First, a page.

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The Zuggtmonic Drive: (Dark) Intelligence Without Center

An Organic Demoness Ontology

Naught Thought  raises the image of Dark Vitalism and first associates it with the Demoness Zuggtmoy of fantasy lore, suggesting that if we allow an ontology of powers that bubble up from below, from the very matter of matter, we are faced with a world primordially chaotic of its intents. Any intelligence is swarming, polyvalent but still planal, or vectored, like so much threatening mold and fungi that at most grow up from and adhere to an omni-present death process:

Park of of the work of a dark vitalism  is the sickening realization of such an image [Zuggtmoy, Queen of Fungus]. Steven Johnson’s Emergence begins with Toshiyuki Nakagaki’s work on slime molds in which he made one of the amoeba like creatures find a path through a maze towards a food. The mindless functioning of life, of life moving towards goals without any form of intelligence – creatures that function in a completely bottom up fashion (the rest).

And Eliminative Culinarism  also turns to what he calls a thantropic regression (drive) when separating out the consequences of the philosophy of Brassier, a separation that ultimately finds its dark vitalism home in Freud’s Death Drive and its umwege:

If Brassier unbinds and cosmically reinscribes Freud’s theory of thanatropic regression in order to extend the eliminativist vector all the way to the cosmic exteriority, then he must also unbind the theory of umwege beyond the organic life or bios. Because as Freud has explicitly argued and as Brassier has implicitly indicated, the thanatropic regression or the vectorial move toward the precursor exteriority is inextricable from the increasing convolution of the umwege. Here the convolution of umwegeor the increasing twist in the roundabout regression to the precursor exteriority must not be confused with the complexification of life as an opportunity for posthumanist scenarios, because it suggests the differential decomposition of all interiorities via nested deployment or intrusion of cosmic exteriority. After all, the emergence or determination of an index of interiority from a precursor exteriority does not mean the complete envelopment of that exteriority and its reintegration according to the laws of the interiorized horizon. There is always a part of enveloped exteriority that refuses to be assimilated within the index of interiority, thus extending the intrusion of the precursor exteriority into the emerged nested horizons of interiority (the rest June 11, 2009).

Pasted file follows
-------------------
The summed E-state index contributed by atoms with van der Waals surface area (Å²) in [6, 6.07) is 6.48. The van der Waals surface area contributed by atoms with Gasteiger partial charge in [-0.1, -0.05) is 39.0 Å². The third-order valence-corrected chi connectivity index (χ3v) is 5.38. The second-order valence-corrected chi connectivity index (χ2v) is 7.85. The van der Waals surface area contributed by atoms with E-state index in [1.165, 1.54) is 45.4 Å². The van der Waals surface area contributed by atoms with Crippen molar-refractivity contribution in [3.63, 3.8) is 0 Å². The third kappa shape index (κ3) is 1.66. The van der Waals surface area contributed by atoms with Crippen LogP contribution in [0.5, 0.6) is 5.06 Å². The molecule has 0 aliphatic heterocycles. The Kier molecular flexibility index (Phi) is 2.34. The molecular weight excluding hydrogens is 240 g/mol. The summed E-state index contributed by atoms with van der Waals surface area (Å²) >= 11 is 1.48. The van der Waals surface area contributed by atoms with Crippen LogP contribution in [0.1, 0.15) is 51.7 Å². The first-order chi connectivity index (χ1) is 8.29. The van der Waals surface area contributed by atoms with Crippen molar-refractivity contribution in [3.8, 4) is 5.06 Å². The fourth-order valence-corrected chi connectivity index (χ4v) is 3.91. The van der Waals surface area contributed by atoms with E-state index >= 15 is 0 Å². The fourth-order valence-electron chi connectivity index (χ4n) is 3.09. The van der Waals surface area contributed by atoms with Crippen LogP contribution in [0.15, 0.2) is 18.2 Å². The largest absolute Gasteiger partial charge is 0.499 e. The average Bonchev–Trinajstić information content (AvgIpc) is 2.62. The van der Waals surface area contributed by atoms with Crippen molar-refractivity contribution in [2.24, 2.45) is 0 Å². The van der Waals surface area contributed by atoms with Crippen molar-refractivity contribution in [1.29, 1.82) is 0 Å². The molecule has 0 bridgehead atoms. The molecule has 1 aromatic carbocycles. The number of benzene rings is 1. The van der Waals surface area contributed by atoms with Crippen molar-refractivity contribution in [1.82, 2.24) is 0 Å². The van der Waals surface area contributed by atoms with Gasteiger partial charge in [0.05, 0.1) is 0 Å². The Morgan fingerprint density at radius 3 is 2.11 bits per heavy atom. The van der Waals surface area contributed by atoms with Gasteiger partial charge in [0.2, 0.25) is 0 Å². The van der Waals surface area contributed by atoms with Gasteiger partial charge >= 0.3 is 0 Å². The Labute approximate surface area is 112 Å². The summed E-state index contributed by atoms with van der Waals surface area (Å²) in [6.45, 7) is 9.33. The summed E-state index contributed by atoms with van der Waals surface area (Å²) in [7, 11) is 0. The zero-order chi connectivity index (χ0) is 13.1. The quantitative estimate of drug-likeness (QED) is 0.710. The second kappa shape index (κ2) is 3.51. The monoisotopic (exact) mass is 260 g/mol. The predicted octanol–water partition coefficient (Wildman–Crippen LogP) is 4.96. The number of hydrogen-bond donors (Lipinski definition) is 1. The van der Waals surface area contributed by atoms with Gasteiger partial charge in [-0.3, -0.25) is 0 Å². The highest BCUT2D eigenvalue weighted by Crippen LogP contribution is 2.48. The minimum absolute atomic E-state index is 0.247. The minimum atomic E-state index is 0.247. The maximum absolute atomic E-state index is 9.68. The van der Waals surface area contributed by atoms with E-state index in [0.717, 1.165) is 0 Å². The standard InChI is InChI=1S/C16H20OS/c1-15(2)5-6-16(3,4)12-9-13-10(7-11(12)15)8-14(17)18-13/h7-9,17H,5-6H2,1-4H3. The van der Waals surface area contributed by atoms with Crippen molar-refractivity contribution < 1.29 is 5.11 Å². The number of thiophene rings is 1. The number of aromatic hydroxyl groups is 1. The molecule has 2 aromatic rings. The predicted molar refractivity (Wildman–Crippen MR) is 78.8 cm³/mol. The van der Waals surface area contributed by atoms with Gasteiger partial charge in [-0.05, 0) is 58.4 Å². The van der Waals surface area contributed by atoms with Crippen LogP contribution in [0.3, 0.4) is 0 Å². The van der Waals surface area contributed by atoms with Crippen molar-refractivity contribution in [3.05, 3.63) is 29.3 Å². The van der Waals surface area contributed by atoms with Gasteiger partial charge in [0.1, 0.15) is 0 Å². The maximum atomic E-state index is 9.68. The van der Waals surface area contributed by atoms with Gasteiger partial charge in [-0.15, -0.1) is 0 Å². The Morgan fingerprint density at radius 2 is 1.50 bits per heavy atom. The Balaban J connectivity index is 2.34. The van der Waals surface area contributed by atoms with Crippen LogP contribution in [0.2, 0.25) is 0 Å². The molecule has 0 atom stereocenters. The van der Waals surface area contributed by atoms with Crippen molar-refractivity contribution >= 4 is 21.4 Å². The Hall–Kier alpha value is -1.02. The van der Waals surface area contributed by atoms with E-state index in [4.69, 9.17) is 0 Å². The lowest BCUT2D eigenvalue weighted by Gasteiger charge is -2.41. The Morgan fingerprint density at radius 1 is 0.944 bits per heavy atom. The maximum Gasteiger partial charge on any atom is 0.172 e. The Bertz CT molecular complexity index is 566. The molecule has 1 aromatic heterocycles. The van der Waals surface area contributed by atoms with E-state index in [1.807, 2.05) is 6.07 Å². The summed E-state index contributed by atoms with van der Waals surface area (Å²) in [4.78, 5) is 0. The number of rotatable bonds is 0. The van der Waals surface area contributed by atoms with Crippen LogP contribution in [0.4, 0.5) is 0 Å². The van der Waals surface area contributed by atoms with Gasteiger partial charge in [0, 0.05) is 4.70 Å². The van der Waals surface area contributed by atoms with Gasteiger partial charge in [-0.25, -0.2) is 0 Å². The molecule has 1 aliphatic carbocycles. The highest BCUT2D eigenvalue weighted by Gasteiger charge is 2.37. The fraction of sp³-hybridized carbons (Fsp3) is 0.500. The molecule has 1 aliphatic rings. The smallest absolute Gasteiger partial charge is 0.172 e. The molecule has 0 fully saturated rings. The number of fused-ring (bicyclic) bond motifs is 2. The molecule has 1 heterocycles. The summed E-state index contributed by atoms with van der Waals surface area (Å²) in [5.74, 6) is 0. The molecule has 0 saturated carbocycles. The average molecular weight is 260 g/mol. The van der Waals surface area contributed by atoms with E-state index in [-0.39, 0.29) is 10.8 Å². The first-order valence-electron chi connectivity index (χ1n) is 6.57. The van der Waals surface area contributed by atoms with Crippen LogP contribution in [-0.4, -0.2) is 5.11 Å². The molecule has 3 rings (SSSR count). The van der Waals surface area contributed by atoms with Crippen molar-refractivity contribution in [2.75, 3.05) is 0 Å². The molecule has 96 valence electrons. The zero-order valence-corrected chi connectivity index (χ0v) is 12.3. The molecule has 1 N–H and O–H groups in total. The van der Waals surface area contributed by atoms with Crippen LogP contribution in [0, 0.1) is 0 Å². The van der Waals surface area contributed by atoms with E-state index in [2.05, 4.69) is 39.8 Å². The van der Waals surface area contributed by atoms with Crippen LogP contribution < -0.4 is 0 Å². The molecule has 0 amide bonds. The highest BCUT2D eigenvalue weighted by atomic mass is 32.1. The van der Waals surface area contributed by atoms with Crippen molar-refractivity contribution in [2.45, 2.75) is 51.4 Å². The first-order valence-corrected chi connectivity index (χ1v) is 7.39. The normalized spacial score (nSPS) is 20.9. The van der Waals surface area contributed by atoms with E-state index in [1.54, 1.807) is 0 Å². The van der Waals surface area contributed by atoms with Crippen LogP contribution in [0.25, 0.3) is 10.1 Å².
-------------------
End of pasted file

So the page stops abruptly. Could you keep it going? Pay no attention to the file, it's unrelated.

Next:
The Death Drive and Zuggtmoy

I want to take up this promotion of the Death Drive, and the image of the fungus Queen Zuggtmoy, so as to explore the fuller consequences of so called Dark Vitalism. Mostly I want to bring out how the figure – and we can think through  a figure – of Zuggtmoy enables us to see an edge to the Death Drive that previously had been obscured, as if the side of the well-used coin.

The approach towards zero (and by zero we must be careful, since there are heterogenies in this analogy, absolute zero…cold, quantity zero…nothing, and zero which lies between negative and positive numbers…placeholder) that under a Freudian conception typifies all the aim of the very complexities of life itself, life’s winding pattern, a maze, a rambling circuit that is simply trying to get back to the originary state: Death, Inorganic, Abiotic Stillness. This is how Freud presents it in Beyond the Pleasure Principle:

It would be in contadiction to the conservative nature of the drives if the goal of life were a state of things which had never yet been attained. On the contrary, it must be an oldstate of things, an initial state from which the living entity has at one time or another departed and to which it is striving to return by the mazings [Umwege] along which its development leads…For a long time, perhaps, living substance was thus being constantly created afresh and easily dying, till decisive external influences altered in such a way as to make ever more complicated mazings [immer komplizierteren Umwegen] before reaching its aim of death. These mazings [Umwege] to death, faithfully kept by the conservative drives, would thus present us today with the picture of the phenomena of life [F III 248]